Epidural anesthesia is the most common form of pain relief during labor and delivery. An epidural is a medical procedure whereby a catheter is inserted into the epidural space of your spinal cord and analgesic (pain killing) medication is injected. It will cause you to become numb below the placement site, which is roughly at the level of the top of your hip bones. The catheter that delivers the medication is left in place until after your baby is delivered.
What can I expect?
Before the anesthesiologist can place your epidural you must receive at least one liter of fluids via IV. The rationale behind this is an epidural can cause a drop in blood pressure. To preemptively combat this, your blood volume is artificially increased through the addition of IV fluids as an increase in blood volume helps to raise blood pressure. Fluids will continue to be hung throughout the remainder of your labor. After receiving fluids, the anesthesiologist will come in and go over the risks, explain what to expect, and obtain your written consent.
You will then be instructed to sit with your legs off the side of the bed and curl over, opening up the space between your vertebrae. The anesthesiologist will locate the place where the epidural will be placed (between the L4 and L5 vertebrae) and mark the area. This location will be swabbed three times in an outward circular motion and then covered with a sterile drape. A local anesthetic will be administered in the area where the epidural will be placed. This will feel like a prick and stinging and should be the only part of the epidural placement that you feel pain. Once the local anesthetic has taken effect, a longer needle will be inserted into the epidural space of your spine. To orient you, the accompanying image shows your spinal column on the left. This needle is hollow and allows the anesthesiologist to guide the epidural catheter into place, where the medication will be delivered. The most common drugs used for epidural anesthesia are ropivacaine and fentanyl. You will then be laid down on your back for 20-30 minutes while the drugs spread and take effect. Lying flat helps to ensure that the pain medication distributes more evenly between both of your legs. The anesthesiologist will make sure you are numb before setting you up with a continuous drip of pain medication.
You may have heard of a “walking epidural.” We have not found an anesthesiologist in our service area who will place an epidural and then give you the green light to walk around. The risk of your blood pressure dropping combined with the lack of sensation in your legs is too much of a liability. However, we have noticed that the anesthesiologists are leaning towards providing a lower dose of medication so you can move around in the bed (with help) and still feel pressure (but not pain). It is also not uncommon for your provider to stop or turn down the epidural medication as you get closer to pushing. Why, you ask? Well, if you are completely numb you won’t feel anything and it is less likely that you will be able to effectively push. Decreasing the dose of medication will allow you to feel pressure, if you aren’t already, but still keep the pain at bay, and may allow you to maneuver into a position other than your back to push.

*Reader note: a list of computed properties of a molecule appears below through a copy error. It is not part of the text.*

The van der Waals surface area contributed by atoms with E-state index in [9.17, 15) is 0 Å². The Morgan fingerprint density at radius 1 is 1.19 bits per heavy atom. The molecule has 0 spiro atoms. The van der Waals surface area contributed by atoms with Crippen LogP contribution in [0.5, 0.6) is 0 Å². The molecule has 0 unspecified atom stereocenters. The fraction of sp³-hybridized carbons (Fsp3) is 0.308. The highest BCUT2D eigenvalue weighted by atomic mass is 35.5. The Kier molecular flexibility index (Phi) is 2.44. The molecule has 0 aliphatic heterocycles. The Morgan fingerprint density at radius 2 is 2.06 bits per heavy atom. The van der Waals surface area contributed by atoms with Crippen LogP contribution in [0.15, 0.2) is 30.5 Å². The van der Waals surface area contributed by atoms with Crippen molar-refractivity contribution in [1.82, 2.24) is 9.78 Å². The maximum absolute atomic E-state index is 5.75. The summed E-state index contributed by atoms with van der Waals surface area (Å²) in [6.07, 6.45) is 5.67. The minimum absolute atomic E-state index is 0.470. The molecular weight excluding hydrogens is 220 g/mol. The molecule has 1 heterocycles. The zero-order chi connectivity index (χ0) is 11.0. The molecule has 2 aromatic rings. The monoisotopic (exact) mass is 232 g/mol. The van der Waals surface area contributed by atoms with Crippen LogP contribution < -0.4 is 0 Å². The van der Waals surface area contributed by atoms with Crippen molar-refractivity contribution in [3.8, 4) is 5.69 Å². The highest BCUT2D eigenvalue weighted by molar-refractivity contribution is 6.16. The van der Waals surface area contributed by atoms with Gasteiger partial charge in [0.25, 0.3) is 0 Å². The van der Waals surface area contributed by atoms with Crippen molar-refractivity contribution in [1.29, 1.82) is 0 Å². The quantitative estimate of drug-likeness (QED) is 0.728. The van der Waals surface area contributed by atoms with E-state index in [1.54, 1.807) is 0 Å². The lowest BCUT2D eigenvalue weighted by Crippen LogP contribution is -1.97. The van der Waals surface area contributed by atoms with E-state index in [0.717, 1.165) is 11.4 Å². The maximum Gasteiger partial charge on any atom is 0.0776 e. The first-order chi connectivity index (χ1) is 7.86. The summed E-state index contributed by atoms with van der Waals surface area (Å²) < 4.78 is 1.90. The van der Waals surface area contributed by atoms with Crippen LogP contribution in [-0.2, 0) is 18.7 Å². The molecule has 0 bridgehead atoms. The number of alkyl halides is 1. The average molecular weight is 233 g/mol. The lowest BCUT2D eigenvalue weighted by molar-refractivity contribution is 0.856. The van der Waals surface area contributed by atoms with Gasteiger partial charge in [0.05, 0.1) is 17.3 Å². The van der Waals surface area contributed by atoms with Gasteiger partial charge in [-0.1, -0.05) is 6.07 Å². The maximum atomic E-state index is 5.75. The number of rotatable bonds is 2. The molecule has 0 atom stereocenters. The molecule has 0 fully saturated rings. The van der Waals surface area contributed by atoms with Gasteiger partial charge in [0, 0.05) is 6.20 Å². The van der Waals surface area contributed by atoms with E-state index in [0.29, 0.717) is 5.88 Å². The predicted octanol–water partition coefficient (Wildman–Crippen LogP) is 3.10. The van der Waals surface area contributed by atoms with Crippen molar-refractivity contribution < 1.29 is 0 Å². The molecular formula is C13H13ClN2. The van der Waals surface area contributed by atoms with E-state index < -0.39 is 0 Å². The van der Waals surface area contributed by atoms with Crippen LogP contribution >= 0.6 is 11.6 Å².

When should I get my epidural?
You can get an epidural at any time once labor has begun. The longer you wait to get an epidural, the less likely it will be that you may need other interventions. For this reason we recommend waiting until you are 7-8 cm dilated, if you can and want to, before requesting an epidural, if that is part of your birth plan. However, everyone has different levels of pain tolerance and this is your birth and your decision to make. Our doulas are trained and well equipped to support clients who get epidurals. Let’s look at why it is that getting an epidural earlier in labor may increase your chances of needing other interventions.